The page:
Catalog: Montana Regional Education Service Area III

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1. Paraeducator Supervision Academy (PSA) and Training of Paraeducator Academy (TOPA)

Program: Comprehensive System of Personnel Development

Audience: If you are interested in becoming a trainer or a facilitator of online training courses for paraeducators at the local or state level please plan on attending this training!

Dates: 6/29/2016 to 6/30/2016

Starting Soon
This two-day training is divided into two sections, PSA and TOPA.

Paraeducator Supervision Academy (PSA) a one-day training that enables educators and other school professionals to develop a core of communication, collaboration, problem solving, and supervisory skills needed to work with paraeducators. PSA focuses on research-based strategies for establishing and working relationships and assessing personal supervisory skills. It also includes approaches to building work and instructional plans, identifying training for paraeducators through needs assessment, and using feedback to improve the job performance of paraeducators.

Individuals who have taken PSA can become trainers for paraeducators by taking the Trainers of Paraeducators Academy (TOPA) day of training to qualify as a CO-TOP Trainer. This training will provide participants with skills to deliver CO-TOP curriculum, consisting of 22 courses, to paraeducators in their districts. TOPA focuses on knowledge of the characteristics of effective and ineffective training sessions and the characteristics of adult learners. It provides guidelines and resources for planning the content of presentations for para-educators and for developing effective presentation methods.

2. DISCOVERY: A PERSON CENTERED PLANNING APPROACH

Program: Pre-ETS TAC

Dates: 7/18/2016 to 7/19/2016

This training will focus on how to use Discovery as an age appropriate transition assessment and an alternative to traditional assessments. The training will be a day and half. Directly following the training will be a technical assistance session for those interested in creating a plan on how to implement discovery on a particular individual.

Overview:
Discovery, rather than assessing what a student needs to learn, captures when a student is at his or her best and translates that into:
*what tasks a student would like to do for pay
*the type of work environment needed to be successful
*the pacing of tasks
*the type of supervisor and supports needed
*the conditions of work that highlight a student's contributions

Discovery is an optimistic, person centered planning approach that seeks to individualize work-based learning and employment outcomes for each student. Discovery provides a substitute to comparison based testing by utilizing already existing information from the student's life to gain insight into the student's strengths, skills, interests, and support needs. Discovery takes the student's entire life experience into account rather than forming assumptions based upon a single instance of performance. Discovery throughout students' transition years can be a work in progress that helps students form their career path development.

Participants will learn:
*the steps to Discovery
*how to see possibilities from daily routines
*observation skills from inside and outside an activity
*person centered interviewing
*descriptive writing
*translating students' information into possible work tasks

3. Preparing Students with Disabilities for Successful Transition (Billings)

Program: Pre-ETS TAC

Audience: educators, counselors, Vocational Re-habilitation counselors, parents, and students

Dates: 7/25/2016

Using her book, 7 Steps for Success: High School to College Transition Strategies for Students with Disabilities, Elizabeth C. Hamblet will share her experience and knowledge as an experienced special educator to assist teachers and others through the transition experience for students with disabilities. This workshop is designed to assist educators, counselors, VR counselors, parents, and students in transitioning beyond high school. Students with disabilities are among the fastest growing populations at American colleges and universities and are among the most vulnerable. In this workshop participants will receive guidance on the skills necessary for these students to be college ready, while also learning the pitfalls that should be avoided. PLEASE NOTE: There will be a free parent/student presentation in the evening.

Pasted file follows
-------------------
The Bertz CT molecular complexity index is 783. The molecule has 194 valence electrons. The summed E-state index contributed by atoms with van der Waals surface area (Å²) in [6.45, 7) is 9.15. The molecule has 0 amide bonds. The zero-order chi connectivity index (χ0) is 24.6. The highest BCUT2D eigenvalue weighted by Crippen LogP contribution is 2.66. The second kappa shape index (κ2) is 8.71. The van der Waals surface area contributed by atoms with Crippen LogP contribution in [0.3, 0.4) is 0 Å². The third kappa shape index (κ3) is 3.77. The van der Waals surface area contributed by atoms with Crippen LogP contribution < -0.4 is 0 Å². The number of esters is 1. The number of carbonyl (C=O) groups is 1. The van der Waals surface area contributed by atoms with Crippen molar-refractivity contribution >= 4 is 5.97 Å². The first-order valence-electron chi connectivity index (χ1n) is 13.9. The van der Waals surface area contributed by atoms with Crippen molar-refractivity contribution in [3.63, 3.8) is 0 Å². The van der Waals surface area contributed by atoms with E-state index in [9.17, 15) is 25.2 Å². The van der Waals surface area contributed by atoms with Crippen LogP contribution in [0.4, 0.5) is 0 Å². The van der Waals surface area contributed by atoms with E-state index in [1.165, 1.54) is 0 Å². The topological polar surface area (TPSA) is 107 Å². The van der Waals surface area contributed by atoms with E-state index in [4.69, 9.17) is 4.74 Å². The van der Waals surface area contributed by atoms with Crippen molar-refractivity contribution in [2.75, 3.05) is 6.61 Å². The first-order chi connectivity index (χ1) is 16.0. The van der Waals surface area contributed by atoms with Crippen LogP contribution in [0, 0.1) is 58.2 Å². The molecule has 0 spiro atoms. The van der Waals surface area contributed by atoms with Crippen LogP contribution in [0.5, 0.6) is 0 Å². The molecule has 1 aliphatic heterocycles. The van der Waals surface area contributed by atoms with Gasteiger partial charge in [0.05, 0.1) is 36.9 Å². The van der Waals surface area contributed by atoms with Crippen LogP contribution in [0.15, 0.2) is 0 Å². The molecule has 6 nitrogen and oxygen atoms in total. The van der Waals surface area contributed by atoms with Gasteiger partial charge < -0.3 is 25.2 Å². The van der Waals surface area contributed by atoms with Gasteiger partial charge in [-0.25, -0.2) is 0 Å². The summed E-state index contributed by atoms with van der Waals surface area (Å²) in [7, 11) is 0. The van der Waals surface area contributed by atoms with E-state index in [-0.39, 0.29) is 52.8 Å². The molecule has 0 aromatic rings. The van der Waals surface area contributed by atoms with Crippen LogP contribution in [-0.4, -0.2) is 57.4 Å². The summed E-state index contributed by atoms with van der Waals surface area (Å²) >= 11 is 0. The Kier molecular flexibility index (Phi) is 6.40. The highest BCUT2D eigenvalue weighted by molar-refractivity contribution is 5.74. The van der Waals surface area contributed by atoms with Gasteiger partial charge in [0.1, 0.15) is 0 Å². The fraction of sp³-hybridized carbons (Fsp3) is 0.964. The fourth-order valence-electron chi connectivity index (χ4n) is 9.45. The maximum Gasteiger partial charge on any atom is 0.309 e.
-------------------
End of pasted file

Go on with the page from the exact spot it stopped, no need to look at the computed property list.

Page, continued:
The seven steps covered for successful transition:
--Know the law & research
--Understand student's rights and responsibilities
--Develop essential personal skills
--Develop academic and life skills
--Understand college accommodations
--Find the right college
--Put it all together

Elizabeth C. Hamblet has worked both ends of the college transitions. She began her career as a high school special education teacher and case manager, and then worked as a learning disabilities specialist at Simmons College and Rutgers University. She is now a learning specialist at Columbia University, where she helps students with time management, organization, reading, and study skills. She is the author of 7 Steps for Success: High School to College Transition Strategies for Students with Disabilities. You can learn about the presenter at her website found at www.ldadvisory.com.

4. Preparing Students with Disabilities for Successful Transition (Great Falls)

Program: Pre-ETS TAC

Audience: educators, counselors, Vocational Re-habilitation counselors, parents, and students

Dates: 7/27/2016

Using her book, 7 Steps for Success: High School to College Transition Strategies for Students with Disabilities, Elizabeth C. Hamblet will share her experience and knowledge as an experienced special educator to assist teachers and others through the transition experience for students with disabilities. This workshop is designed to assist educators, counselors, VR counselors, parents, and students in transitioning beyond high school. Students with disabilities are among the fastest growing populations at American colleges and universities and are among the most vulnerable. In this workshop participants will receive guidance on the skills necessary for these students to be college ready, while also learning the pitfalls that should be avoided. PLEASE NOTE: There will be a free parent/student presentation in the evening.